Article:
Seis-ing Up Singapore

20 Mar 2019

What lies beneath Singapore?

An EOS scientist uses a compass to check that the seismometer is facing North (Source: Antoinette Jade/Earth Observatory of Singapore)

With land in scarce supply, Singapore is increasingly looking underground for storage spaces and even city construction. A team from the Earth Observatory of Singapore (EOS) have started working on a seismic survey to find out more about Singapore’s underground seismic structure and seismic hazard. A total of 88 seismometers have been deployed at 87 sites across Singapore, including school, parks, nature reserves, and weather stations.

EOS scientists Dr Karen Lythgoe (centre) and Mr Zeng Hongyu (right) discuss with the school manager of Bukit View Secondary School the best place to install the seismometer (Source: Antoinette Jade/Earth Observatory of Singapore)

The underground may also hold valuable resources for Singapore, such as water and energy. One example of this is geothermal energy. Hot springs in Singapore are generated by hot rocks deep underground. We want to identify the source of this geothermal energy so that it can be scientifically assessed and possibly harnessed in the future.

The centre of Singapore is made up of a hard volcanic rock called granite, also known as the Bukit Timah granite. We expect most of Singapore to be underlain by granite, but we do not know how far below the ground this granite lies. This is important to know because granite may be a good rock in which to build underground structures, although it is difficult and expensive to drill through.

Dr Karen Lythgoe (left) and Ms Wardah Shafiqah Binti Mohammad Fadil hard at work installing a seismometer in a school (Source: Antoinette Jade/Earth Observatory of Singapore)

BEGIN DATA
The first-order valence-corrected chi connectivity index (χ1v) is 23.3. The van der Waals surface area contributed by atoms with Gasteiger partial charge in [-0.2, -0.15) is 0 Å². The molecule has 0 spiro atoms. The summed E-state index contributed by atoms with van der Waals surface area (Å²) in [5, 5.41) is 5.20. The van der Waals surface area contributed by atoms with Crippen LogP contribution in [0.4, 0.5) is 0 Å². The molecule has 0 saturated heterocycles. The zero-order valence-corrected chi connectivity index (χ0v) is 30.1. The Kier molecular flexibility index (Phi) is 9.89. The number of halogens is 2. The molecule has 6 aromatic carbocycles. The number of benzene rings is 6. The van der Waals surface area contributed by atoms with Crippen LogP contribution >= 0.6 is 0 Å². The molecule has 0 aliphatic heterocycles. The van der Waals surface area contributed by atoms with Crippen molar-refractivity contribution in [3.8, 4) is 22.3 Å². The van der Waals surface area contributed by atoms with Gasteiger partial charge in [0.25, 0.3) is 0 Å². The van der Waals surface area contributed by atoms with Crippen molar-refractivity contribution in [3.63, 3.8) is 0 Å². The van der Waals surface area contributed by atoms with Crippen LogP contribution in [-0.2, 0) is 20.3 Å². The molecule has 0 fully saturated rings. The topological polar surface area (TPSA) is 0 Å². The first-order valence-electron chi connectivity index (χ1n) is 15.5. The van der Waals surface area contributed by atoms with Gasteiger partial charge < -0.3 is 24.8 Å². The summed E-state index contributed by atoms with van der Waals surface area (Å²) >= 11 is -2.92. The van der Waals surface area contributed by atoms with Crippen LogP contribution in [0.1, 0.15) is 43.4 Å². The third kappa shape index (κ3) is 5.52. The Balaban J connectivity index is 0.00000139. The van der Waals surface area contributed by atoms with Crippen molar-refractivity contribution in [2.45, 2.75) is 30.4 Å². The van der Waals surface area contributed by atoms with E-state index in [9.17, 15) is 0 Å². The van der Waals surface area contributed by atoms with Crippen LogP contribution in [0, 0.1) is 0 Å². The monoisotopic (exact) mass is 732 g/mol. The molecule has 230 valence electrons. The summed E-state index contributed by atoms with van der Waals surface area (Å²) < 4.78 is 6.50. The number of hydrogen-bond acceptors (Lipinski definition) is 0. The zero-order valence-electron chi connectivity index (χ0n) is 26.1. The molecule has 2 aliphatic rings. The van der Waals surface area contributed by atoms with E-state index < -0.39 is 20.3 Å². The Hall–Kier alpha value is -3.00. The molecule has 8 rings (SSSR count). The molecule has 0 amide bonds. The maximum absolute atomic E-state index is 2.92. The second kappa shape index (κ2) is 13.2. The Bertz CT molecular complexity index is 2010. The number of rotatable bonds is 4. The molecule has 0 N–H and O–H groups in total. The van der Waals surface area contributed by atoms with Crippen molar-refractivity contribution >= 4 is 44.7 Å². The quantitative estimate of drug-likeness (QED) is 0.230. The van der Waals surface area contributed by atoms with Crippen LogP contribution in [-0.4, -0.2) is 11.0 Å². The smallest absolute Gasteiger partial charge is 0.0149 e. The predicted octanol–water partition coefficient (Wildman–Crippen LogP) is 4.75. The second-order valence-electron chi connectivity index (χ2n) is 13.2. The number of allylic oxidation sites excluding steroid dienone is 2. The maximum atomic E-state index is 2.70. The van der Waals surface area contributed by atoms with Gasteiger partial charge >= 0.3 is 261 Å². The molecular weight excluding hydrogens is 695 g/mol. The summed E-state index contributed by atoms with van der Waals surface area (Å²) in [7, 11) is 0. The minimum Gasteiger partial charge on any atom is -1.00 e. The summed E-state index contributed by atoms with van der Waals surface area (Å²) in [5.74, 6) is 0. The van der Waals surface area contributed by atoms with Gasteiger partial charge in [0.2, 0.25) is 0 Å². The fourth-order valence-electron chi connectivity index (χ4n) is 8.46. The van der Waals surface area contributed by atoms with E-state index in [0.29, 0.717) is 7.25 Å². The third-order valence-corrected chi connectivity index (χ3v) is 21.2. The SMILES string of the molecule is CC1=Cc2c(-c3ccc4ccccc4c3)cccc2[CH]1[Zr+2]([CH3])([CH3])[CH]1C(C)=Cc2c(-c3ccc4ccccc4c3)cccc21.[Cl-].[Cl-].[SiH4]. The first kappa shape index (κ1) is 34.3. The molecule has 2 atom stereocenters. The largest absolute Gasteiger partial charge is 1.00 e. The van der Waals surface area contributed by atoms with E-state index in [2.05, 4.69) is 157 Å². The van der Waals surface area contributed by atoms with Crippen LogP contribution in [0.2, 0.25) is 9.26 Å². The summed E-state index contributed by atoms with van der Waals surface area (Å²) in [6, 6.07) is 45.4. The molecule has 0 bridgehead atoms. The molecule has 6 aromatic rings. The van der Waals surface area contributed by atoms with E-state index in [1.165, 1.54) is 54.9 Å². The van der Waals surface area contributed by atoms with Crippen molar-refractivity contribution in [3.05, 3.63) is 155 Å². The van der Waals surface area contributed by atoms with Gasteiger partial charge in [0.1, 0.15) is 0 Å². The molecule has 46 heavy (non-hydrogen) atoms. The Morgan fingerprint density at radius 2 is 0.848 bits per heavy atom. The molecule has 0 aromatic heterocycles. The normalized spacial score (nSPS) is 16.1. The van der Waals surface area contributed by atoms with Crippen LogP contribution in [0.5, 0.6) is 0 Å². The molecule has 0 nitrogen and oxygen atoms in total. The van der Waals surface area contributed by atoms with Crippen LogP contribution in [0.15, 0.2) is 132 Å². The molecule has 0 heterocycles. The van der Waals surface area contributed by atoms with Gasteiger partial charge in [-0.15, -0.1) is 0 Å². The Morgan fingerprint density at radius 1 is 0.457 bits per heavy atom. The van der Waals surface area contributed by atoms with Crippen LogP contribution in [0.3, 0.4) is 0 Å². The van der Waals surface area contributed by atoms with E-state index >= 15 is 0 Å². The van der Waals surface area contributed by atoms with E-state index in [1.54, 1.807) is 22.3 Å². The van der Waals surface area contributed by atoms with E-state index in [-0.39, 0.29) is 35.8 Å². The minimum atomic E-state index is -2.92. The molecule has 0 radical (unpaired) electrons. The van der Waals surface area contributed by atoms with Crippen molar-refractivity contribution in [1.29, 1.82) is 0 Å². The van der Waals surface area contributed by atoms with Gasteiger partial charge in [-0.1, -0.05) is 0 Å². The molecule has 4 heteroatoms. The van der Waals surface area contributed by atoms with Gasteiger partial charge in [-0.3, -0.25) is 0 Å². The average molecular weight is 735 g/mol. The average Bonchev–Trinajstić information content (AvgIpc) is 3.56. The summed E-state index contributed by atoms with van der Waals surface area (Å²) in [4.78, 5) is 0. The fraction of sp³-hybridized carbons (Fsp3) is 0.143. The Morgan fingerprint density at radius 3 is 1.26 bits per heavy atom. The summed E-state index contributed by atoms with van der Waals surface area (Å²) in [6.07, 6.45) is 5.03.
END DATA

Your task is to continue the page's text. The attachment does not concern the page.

Another important reason for this seismic survey is to better understand Singapore’s seismic hazard. This seismic hazard may be from geological faults that run beneath Singapore, although we do not know how active these faults currently are.

Singapore experiences shaking from large earthquakes in nearby places like Sumatra. This shaking can be amplified by the local geological conditions – for example, reclaimed land may be particularly vulnerable to high shaking.

From left: Dr Karen Lythgoe, Mr Zeng Hongyu, school manager of Hougang Secondary School, Ms Wardah Shafiqah Binti Mohammad Fadil, and Mr Syed Idros (Source: Antoinette Jade/Earth Observatory of Singapore)

As the first large-scale survey of its kind in Singapore, what data will be recorded is still uncertain. But the team is eager to find out as the data tha is recorded will be highly valuable in future seismic surveys of Singapore.


Thanks to all the people who participated in the survey, including Nparks, Meteorological Service Singapore, PUB, Ministry of Education, and the relevant schools.

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